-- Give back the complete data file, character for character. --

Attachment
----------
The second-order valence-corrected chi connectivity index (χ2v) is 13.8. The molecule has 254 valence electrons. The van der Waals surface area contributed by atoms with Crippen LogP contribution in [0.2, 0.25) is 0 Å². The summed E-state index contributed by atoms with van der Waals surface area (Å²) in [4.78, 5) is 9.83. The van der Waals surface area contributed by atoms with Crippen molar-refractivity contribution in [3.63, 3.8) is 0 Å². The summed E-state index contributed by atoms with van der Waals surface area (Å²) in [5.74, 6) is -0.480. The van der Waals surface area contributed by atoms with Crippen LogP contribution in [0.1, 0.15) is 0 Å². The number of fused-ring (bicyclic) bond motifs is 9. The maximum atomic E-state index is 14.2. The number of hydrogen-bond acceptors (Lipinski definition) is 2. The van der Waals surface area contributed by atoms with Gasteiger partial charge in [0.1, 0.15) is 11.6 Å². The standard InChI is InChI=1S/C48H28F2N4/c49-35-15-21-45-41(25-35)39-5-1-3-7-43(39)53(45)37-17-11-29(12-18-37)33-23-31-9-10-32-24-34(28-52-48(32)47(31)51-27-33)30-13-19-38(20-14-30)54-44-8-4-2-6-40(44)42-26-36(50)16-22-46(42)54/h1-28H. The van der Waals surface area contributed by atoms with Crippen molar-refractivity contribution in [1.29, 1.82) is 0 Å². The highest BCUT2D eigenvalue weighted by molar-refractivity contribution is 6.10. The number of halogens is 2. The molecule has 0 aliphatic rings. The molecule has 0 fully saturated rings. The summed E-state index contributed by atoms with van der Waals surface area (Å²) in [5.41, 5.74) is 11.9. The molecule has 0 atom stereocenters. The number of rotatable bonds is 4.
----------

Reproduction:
The second-order valence-corrected chi connectivity index (χ2v) is 13.8. The molecule has 254 valence electrons. The van der Waals surface area contributed by atoms with Crippen LogP contribution in [0.2, 0.25) is 0 Å². The summed E-state index contributed by atoms with van der Waals surface area (Å²) in [4.78, 5) is 9.83. The van der Waals surface area contributed by atoms with Crippen molar-refractivity contribution in [3.63, 3.8) is 0 Å². The summed E-state index contributed by atoms with van der Waals surface area (Å²) in [5.74, 6) is -0.480. The van der Waals surface area contributed by atoms with Crippen LogP contribution in [0.1, 0.15) is 0 Å². The number of fused-ring (bicyclic) bond motifs is 9. The maximum atomic E-state index is 14.2. The number of hydrogen-bond acceptors (Lipinski definition) is 2. The van der Waals surface area contributed by atoms with Gasteiger partial charge in [0.1, 0.15) is 11.6 Å². The standard InChI is InChI=1S/C48H28F2N4/c49-35-15-21-45-41(25-35)39-5-1-3-7-43(39)53(45)37-17-11-29(12-18-37)33-23-31-9-10-32-24-34(28-52-48(32)47(31)51-27-33)30-13-19-38(20-14-30)54-44-8-4-2-6-40(44)42-26-36(50)16-22-46(42)54/h1-28H. The van der Waals surface area contributed by atoms with Crippen molar-refractivity contribution in [1.29, 1.82) is 0 Å². The highest BCUT2D eigenvalue weighted by molar-refractivity contribution is 6.10. The number of halogens is 2. The molecule has 0 aliphatic rings. The molecule has 0 fully saturated rings. The summed E-state index contributed by atoms with van der Waals surface area (Å²) in [5.41, 5.74) is 11.9. The molecule has 0 atom stereocenters. The number of rotatable bonds is 4.